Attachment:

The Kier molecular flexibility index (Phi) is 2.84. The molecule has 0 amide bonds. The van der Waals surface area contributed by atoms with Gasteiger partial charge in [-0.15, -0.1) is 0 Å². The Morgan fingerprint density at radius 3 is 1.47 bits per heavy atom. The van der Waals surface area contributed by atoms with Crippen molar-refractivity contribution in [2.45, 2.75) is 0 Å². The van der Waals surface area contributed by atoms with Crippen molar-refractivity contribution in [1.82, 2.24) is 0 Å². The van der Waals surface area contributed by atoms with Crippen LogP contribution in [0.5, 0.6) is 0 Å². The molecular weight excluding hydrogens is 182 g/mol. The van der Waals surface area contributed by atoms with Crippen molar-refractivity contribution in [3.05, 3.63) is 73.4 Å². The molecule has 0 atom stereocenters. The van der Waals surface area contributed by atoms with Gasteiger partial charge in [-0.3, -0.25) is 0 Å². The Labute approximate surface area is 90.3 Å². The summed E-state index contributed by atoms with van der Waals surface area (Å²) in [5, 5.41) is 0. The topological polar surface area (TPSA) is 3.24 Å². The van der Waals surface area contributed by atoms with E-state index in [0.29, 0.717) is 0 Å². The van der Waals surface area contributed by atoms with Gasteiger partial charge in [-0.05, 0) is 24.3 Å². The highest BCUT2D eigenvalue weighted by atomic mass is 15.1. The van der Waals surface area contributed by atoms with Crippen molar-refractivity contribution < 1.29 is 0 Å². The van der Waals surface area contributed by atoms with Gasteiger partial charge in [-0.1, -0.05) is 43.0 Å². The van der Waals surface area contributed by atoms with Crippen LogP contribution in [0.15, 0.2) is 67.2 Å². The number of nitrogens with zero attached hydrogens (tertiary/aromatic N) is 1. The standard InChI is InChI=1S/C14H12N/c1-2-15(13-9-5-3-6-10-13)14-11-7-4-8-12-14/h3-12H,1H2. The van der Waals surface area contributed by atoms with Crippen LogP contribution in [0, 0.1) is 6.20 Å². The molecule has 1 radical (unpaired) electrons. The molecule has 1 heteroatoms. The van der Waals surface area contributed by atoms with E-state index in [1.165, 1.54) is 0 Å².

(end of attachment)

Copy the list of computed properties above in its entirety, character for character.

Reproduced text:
The Kier molecular flexibility index (Phi) is 2.84. The molecule has 0 amide bonds. The van der Waals surface area contributed by atoms with Gasteiger partial charge in [-0.15, -0.1) is 0 Å². The Morgan fingerprint density at radius 3 is 1.47 bits per heavy atom. The van der Waals surface area contributed by atoms with Crippen molar-refractivity contribution in [2.45, 2.75) is 0 Å². The van der Waals surface area contributed by atoms with Crippen molar-refractivity contribution in [1.82, 2.24) is 0 Å². The van der Waals surface area contributed by atoms with Crippen LogP contribution in [0.5, 0.6) is 0 Å². The molecular weight excluding hydrogens is 182 g/mol. The van der Waals surface area contributed by atoms with Crippen molar-refractivity contribution in [3.05, 3.63) is 73.4 Å². The molecule has 0 atom stereocenters. The van der Waals surface area contributed by atoms with Gasteiger partial charge in [-0.3, -0.25) is 0 Å². The Labute approximate surface area is 90.3 Å². The summed E-state index contributed by atoms with van der Waals surface area (Å²) in [5, 5.41) is 0. The topological polar surface area (TPSA) is 3.24 Å². The van der Waals surface area contributed by atoms with E-state index in [0.29, 0.717) is 0 Å². The van der Waals surface area contributed by atoms with Gasteiger partial charge in [-0.05, 0) is 24.3 Å². The highest BCUT2D eigenvalue weighted by atomic mass is 15.1. The van der Waals surface area contributed by atoms with Crippen molar-refractivity contribution < 1.29 is 0 Å². The van der Waals surface area contributed by atoms with Gasteiger partial charge in [-0.1, -0.05) is 43.0 Å². The van der Waals surface area contributed by atoms with Crippen LogP contribution in [0.15, 0.2) is 67.2 Å². The number of nitrogens with zero attached hydrogens (tertiary/aromatic N) is 1. The standard InChI is InChI=1S/C14H12N/c1-2-15(13-9-5-3-6-10-13)14-11-7-4-8-12-14/h3-12H,1H2. The van der Waals surface area contributed by atoms with Crippen LogP contribution in [0, 0.1) is 6.20 Å². The molecule has 1 radical (unpaired) electrons. The molecule has 1 heteroatoms. The van der Waals surface area contributed by atoms with E-state index in [1.165, 1.54) is 0 Å².